Churchill’s Escape from the Boers, 1899
Escape from the Boers, 1899:
Please can you comment on, the “Dutchman, Burgener by name,” mentioned by Churchill in his account of his escape from the Boers in his autobiography, My Early Life? Is he one and the same person as the Charles Burnham mentioned by Sir Martin Gilbert in Churchill: A Life? Perhaps the surname was changed to protect Mr Burnham`s position in South Africa? Yet thoughthree decades had elapsed by the publication of My Early Life. It seems certain that Churchill knew of Burnham and the role that he had played. The latter had written to him in 1908 (Vol. 1 of the Official Biography, 502-04). He was one of those to whom WSC sent an inscribed gold watch in appreciation of their assistance. —W.A.
“Burgener” was Burnham
You are right. “Burgener” was in fact Charles Burnham. Whether Churchill disguised his real name in My Early Life I am not sure. In that book, Churchill divulged the name of the mine manager, John Howard. Perhaps he had simply mistaken Burnham’s name.
At any rate, “Dutchman Burgener” was the name WSC assigned to the man who helped Churchill stow away in a consignment of wool on a railway car bound for Lourenço Marques, now Maputo, Mozambique. Further on, Churchill adds that “Burgener” met him in Delagoa Bay and led him to the British Consulate, which enabled his return to Durban and the British lines.
Randolph Churchill divulged Burnham’s identity in the official biography document volumes. Randolph received a letter from John Howard’s son, which corrects Churchill’s own account. (Re Burnham, see the paragraph in bold face below).
Howard fils added that the Boers came to arrest Howard some time later. Captain Haldane (who later also escaped) tipped them off about Howard’s role. But Howard entertained them with drinks. Then, with pistols in his pockets and standing over rifles they’d stacked in a corner, he convinced them to go away.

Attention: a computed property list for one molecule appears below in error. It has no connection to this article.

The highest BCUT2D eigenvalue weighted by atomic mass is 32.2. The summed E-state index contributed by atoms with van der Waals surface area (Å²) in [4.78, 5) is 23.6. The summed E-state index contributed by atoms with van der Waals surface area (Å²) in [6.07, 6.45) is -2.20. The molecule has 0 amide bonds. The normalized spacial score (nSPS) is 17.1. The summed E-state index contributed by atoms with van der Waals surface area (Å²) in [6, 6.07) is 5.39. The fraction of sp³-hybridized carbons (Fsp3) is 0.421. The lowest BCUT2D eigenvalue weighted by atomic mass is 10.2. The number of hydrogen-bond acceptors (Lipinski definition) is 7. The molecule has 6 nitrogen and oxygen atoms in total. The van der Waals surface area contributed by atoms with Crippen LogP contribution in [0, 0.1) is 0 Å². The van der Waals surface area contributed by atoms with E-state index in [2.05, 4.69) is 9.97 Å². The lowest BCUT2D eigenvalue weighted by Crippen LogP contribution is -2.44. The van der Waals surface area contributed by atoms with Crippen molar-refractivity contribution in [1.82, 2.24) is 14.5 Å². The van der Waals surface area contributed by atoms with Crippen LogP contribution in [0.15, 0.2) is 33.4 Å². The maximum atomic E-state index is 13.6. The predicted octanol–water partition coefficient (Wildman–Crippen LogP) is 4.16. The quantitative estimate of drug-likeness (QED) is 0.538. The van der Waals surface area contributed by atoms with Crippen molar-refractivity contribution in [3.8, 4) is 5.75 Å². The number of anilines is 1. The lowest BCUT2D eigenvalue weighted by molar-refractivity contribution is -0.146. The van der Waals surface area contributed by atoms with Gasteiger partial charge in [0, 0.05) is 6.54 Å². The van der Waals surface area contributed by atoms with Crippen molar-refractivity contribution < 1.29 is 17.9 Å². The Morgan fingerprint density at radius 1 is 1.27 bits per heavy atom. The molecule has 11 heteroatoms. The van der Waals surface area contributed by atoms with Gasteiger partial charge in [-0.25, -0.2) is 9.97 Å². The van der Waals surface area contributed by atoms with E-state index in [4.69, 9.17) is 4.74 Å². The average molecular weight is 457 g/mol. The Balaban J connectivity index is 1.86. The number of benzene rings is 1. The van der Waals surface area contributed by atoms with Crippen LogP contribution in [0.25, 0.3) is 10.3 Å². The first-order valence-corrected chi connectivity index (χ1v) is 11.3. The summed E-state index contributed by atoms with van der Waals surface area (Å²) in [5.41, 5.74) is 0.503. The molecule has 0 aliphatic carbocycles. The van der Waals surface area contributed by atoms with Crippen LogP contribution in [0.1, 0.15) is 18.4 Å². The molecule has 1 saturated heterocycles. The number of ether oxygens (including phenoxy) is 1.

Churchill himself did not let out Howard’s name until My Early Life. But one John Hulme published an account of the escape in The Temple Magazine in 1901. He mentioned Mr. Dewsnap of Oldham (as did Churchill in his first political campaign, but Dewsnap was not harmed). Hulme also implied that the miners had killed a Boer who had learned they were hiding the fugitive.
From the Official Biography
The Churchill Documents, vol. 3, Early Years in Politics 1901-1907 (Hillsdale College Press, 2007), 1132-35:
L. C. B. Howard to RSC
31 May 1963 10 Coronation Buildings, Germiston, Transvaal
… First of all, on reading through your Father’s narrative I see he does not mention the fact that while down the mine at the T. and D. B. Collieries, a few days after he was lowered into the mine, he took ill and had to be brought to the surface again, where he was ensconced in a room in the mine office building, which was used for storing office equipment; of course big empty packing cases and bundles of grain bags etc, were introduced into the room to make his concealment more secure, and so safeguard his presence there; how many times didn’t my old Dad relate these facts to me, and how he arranged special signals for your Father, so that he would not be taken unawares should any unwanted person happen to knock at the door….
Secondly, your Father in his writings, talks about the Transvaal Collieries, the correct name of the mine is the Transvaal and Delagoa Bay Collieries.
Thirdly, he says, our house where he first met my Dad that memorable evening many years ago, was a double storey building, it was only a single storey structure; however, no one could blame your Father for these mistakes, under these very trying circumstances, and what is more it was very dark at the time.
“A fine type of man”
Fourthly, the name of the man whom my Dad had to introduce into his plans for your Father’s safety, in helping him out of the country, because of the wool which was urgently required, was a Mr. Burnham and not Burgener as your Father has it. Burnham was also a fine type of man.
And lastly, your Father mentions the corrugated iron fence at the Staats Model School in Pretoria, which he scaled in his escape from there as being about ten feet in height; it was only 6 ft and is there to this very day. I went and had another look at it, on the afternoon of our gathering of the 20th instant. The house which stood on the other side of the fence, I see, has been demolished. Too bad; it should have been preserved as well….